OpenStreetMap

OpenStreetMap and the Open Data Movement

Posted by SimonPoole on 4 May 2014 in English (English)

[As always this is just my own, personal, opinion, and is no way an official statement by anybody]

Yesterday I had a short exchange of tweets with somebody that was surprised that http://opendata-hackday.de/ was using google maps instead of OSM. Given that it is rather a convoluted subject, explaining why this in fact is not surprising was a bit difficult in 140 letters and is what prompted me to create this post.

It is probably just natural that outsiders, even members of both the OSM community and the Open Data movement, simply assume that these are essentially the same and have a large overlap in motives and goals. Numerous OSM contributors are active in the Open Data movement and undoubtedly we are a very large consumer of open data in various forms.

However this apparent overlap shouldn't hide the fact that both our goals and motives are in large parts completely different. The Open Data movement is about liberating, accessing and exploiting data that is already there, and, please don't take this negative, about improving the bottom line of the companies involved. One of the major arguments used in prying data out of the hands of government is that it will have a beneficial net effect for our economies and the involved companies and I don't have an argument with that. On top of that, the “we have already paid for it” justification is surely, at least in some ways, correct.

The OpenStreetMap project is very different, it is all about producing free and open geo-data and while we do utilize open sources, we are clearly at our best when the data has been surveyed and curated by mappers on the ground. Our goal is, in the end, to produce the best “map” of the world that is at the same time freely usable and re-reusable. Yes, some of the economic arguments apply just as well to the OSM ecosystem as they do to the same in the Open Data movement. I think we should be all be proud of the enlightened view the OSM community has had on commercial re-use of our data from the beginning.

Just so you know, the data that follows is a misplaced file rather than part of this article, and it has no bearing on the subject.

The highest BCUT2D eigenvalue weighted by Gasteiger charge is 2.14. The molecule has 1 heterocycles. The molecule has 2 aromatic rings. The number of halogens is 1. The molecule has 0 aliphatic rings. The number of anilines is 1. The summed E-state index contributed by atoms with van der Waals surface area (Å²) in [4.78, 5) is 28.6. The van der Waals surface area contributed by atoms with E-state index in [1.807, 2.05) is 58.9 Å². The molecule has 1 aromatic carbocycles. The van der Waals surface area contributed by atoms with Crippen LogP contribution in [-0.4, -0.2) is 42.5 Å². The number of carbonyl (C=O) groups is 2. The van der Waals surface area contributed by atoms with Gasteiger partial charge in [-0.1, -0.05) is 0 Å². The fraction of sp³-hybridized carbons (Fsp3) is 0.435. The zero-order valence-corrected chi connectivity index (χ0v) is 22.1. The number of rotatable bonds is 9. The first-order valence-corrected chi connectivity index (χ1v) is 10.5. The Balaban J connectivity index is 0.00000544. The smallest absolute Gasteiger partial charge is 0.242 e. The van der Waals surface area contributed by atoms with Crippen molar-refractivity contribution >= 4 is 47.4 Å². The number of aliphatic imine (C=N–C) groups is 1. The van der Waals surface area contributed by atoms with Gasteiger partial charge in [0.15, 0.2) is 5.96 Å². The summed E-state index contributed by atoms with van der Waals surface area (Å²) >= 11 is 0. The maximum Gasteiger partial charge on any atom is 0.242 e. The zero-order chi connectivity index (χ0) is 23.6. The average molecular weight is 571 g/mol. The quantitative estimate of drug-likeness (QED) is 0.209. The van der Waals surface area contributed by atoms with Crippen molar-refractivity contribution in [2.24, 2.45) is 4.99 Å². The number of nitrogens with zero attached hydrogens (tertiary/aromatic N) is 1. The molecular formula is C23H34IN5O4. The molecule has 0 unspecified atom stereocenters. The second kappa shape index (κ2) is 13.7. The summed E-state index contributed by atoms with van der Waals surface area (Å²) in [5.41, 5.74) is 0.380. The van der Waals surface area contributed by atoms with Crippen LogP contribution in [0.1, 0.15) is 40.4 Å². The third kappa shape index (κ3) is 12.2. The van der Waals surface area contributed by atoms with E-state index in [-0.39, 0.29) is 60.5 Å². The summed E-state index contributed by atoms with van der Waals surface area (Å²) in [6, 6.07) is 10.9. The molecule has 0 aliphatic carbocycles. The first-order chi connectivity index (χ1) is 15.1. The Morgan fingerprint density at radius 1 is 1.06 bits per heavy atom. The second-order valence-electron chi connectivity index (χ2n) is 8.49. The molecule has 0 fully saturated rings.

But it has to be very clear: the OSM community created and owns the OSM data, and we control the terms on which it can be used, we have not been “already paid for it”.

Hopping off the soap box, I believe it is now understandable why complete alignment of goals cannot be expected. For “joe open data” google is a just as valid member of the open data community as OSM. google may even fit the open data model better: consumes and produces non-open products from it. We are just the crazies that spend our own time producing something free.

Comment from cutterkom on 6 May 2014 at 14:11

Hey Simon,

first of all, thanks for writing a whole post just because I didn't understand your answer :) Your distinction in goals – opening data and creating data – is indeed interesting.

In your last paragraph you write: "Hopping off the soap box, I believe it is now understandable why complete alignment of goals cannot be expected. For “joe open data” google is a just as valid member of the open data community as OSM."